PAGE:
Quaker Valley School District will not discriminate in its education programs, activities or employment practices, based on race, color, national origin, gender, gender identity, religion, ancestry, disability, union membership or any other legally protected classification. Announcement of this policy is in accordance with state and federal laws, including Title IX of the Education Amendments of 1972, and sections 503 and 504 of the Rehabilitation Act of 1973. Individuals who have an inquiry, complaint of harassment or discrimination, or who need information about accommodations for disabled persons, should contact Mike Lewis, Director of Student Services at 412-749-3618. For non-disability claims, individuals should contact Stefanie McKissic, Title IX Coordinator, at 412-749-3613.
Parents’ Right to Know
As stipulated in the Every Student Succeeds Act (ESSA,) parents/guardians may request information regarding the professional qualifications of their child’s classroom teacher(s). Specifically, individuals have the right to ask for the following information:
Whether the student’s teacher met state qualifying and licensing criteria for the grade level or subject he/she is teaching;
Whether the teacher is teaching under emergency or other provisional status;
The teacher’s college major, the baccalaureate degree, and/or any advanced degrees earned by the teacher;
Whether the child is provided services by paraprofessionals and, if so, their qualifications.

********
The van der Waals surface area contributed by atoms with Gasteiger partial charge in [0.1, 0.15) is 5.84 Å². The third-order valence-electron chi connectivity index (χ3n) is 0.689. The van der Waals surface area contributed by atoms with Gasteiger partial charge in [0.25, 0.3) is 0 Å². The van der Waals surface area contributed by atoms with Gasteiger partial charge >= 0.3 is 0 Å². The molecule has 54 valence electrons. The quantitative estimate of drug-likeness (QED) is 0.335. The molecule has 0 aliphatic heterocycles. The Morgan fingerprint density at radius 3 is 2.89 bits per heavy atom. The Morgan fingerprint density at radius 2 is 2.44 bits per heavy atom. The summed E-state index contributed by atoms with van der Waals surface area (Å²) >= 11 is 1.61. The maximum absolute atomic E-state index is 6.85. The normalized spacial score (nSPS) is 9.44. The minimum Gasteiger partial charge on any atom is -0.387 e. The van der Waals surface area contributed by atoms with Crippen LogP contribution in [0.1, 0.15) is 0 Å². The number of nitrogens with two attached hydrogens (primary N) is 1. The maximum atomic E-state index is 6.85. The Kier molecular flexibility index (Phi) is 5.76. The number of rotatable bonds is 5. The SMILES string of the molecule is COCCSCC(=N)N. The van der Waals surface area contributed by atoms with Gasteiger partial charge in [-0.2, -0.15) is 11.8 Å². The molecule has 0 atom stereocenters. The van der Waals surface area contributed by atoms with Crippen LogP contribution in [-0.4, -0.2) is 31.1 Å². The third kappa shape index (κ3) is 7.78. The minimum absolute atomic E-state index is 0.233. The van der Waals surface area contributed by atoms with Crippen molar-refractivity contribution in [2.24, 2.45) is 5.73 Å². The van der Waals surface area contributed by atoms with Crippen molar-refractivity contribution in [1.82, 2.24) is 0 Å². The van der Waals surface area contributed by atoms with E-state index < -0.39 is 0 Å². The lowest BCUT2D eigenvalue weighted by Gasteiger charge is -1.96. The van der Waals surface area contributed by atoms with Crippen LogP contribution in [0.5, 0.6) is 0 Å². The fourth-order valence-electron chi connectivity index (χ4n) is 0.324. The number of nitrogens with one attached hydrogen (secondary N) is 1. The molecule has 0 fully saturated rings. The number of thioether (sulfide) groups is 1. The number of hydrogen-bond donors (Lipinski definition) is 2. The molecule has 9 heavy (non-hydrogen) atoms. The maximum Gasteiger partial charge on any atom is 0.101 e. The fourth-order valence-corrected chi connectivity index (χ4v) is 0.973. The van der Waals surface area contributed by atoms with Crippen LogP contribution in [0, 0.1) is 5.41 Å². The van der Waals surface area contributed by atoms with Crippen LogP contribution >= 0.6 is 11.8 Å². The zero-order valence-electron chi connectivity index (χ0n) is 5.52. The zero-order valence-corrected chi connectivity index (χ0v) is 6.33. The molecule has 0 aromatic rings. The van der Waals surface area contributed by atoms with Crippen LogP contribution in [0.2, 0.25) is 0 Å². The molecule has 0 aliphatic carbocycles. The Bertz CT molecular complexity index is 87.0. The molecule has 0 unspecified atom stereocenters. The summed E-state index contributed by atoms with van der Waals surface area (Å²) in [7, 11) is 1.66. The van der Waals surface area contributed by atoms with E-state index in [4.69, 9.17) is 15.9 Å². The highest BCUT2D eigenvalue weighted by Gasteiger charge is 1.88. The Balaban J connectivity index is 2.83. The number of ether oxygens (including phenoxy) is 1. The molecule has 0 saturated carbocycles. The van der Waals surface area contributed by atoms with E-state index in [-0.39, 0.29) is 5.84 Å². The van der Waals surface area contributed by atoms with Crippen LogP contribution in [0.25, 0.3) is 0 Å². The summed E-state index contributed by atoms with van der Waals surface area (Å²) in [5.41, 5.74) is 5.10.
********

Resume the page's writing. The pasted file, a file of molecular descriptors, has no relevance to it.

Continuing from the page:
To obtain this information, please submit your request in writing to the district’s assistant superintendent at the address listed below. Each request should include the student’s name, his/her teachers’ names and the school he/she attends. Please be certain to include your name, address and a telephone number at which you can be contacted during the day.
Quaker Valley School District
Attn. Assistant Superintendent
100 Leetsdale Industrial Drive
Leetsdale, PA 15056
Screening and Evaluation
According to state and federal special education regulations, annual public notice to parents of children who reside within the District is required regarding child find responsibilities. The Quaker Valley School District employs the following procedures for locating, identifying and evaluating the needs of school-age students who may require special education programs and/or services. These procedures, as required by state regulation, are as follows:
As prescribed by Section 1402 of the Pennsylvania School Code, the district routinely conducts health screenings for kindergarten (K) through 12th grade students: vision (Gr. K-8, and 10); hearing (Gr. K, 3, and 7) mandated physical exams (Gr. K, 6, and 11) and sports physicals; dental screenings (Gr. K, 1, 3, 7, and 10); scoliosis screening (Gr. 6, 7) and body mass index (BMI) screening (Gr. K-12).
Speech and language skills are screened in kindergarten and on a referral basis by speech clinicians.
Gross-motor and fine-motor skills, academic and social-emotional skills are assessed by the teachers and support staff. Screening activities include: review of group-based data such as cumulative enrollment and health records, report cards and academic skill scores. Identified needs from these screening sources, as well as information obtained from parents and outside agencies, are assessed, noted within the student’s record and discussed with parents.